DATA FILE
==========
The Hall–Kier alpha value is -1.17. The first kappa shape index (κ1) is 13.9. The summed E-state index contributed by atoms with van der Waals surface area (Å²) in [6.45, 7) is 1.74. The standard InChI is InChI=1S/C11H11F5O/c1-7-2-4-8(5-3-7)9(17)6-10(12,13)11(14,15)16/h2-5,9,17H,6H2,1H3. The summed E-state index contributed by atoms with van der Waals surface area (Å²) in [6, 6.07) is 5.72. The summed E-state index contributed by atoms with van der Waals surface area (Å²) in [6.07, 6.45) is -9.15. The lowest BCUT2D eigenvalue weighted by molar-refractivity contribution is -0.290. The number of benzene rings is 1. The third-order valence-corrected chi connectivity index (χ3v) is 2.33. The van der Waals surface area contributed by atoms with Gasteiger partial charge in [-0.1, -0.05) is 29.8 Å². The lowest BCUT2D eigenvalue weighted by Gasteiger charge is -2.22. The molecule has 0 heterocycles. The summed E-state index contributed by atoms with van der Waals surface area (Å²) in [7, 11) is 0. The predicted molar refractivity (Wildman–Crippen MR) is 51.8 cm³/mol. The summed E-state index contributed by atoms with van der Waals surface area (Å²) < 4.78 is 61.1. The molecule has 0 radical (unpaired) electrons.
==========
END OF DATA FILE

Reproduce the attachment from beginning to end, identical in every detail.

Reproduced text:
The Hall–Kier alpha value is -1.17. The first kappa shape index (κ1) is 13.9. The summed E-state index contributed by atoms with van der Waals surface area (Å²) in [6.45, 7) is 1.74. The standard InChI is InChI=1S/C11H11F5O/c1-7-2-4-8(5-3-7)9(17)6-10(12,13)11(14,15)16/h2-5,9,17H,6H2,1H3. The summed E-state index contributed by atoms with van der Waals surface area (Å²) in [6, 6.07) is 5.72. The summed E-state index contributed by atoms with van der Waals surface area (Å²) in [6.07, 6.45) is -9.15. The lowest BCUT2D eigenvalue weighted by molar-refractivity contribution is -0.290. The number of benzene rings is 1. The third-order valence-corrected chi connectivity index (χ3v) is 2.33. The van der Waals surface area contributed by atoms with Gasteiger partial charge in [-0.1, -0.05) is 29.8 Å². The lowest BCUT2D eigenvalue weighted by Gasteiger charge is -2.22. The molecule has 0 heterocycles. The summed E-state index contributed by atoms with van der Waals surface area (Å²) in [7, 11) is 0. The predicted molar refractivity (Wildman–Crippen MR) is 51.8 cm³/mol. The summed E-state index contributed by atoms with van der Waals surface area (Å²) < 4.78 is 61.1. The molecule has 0 radical (unpaired) electrons.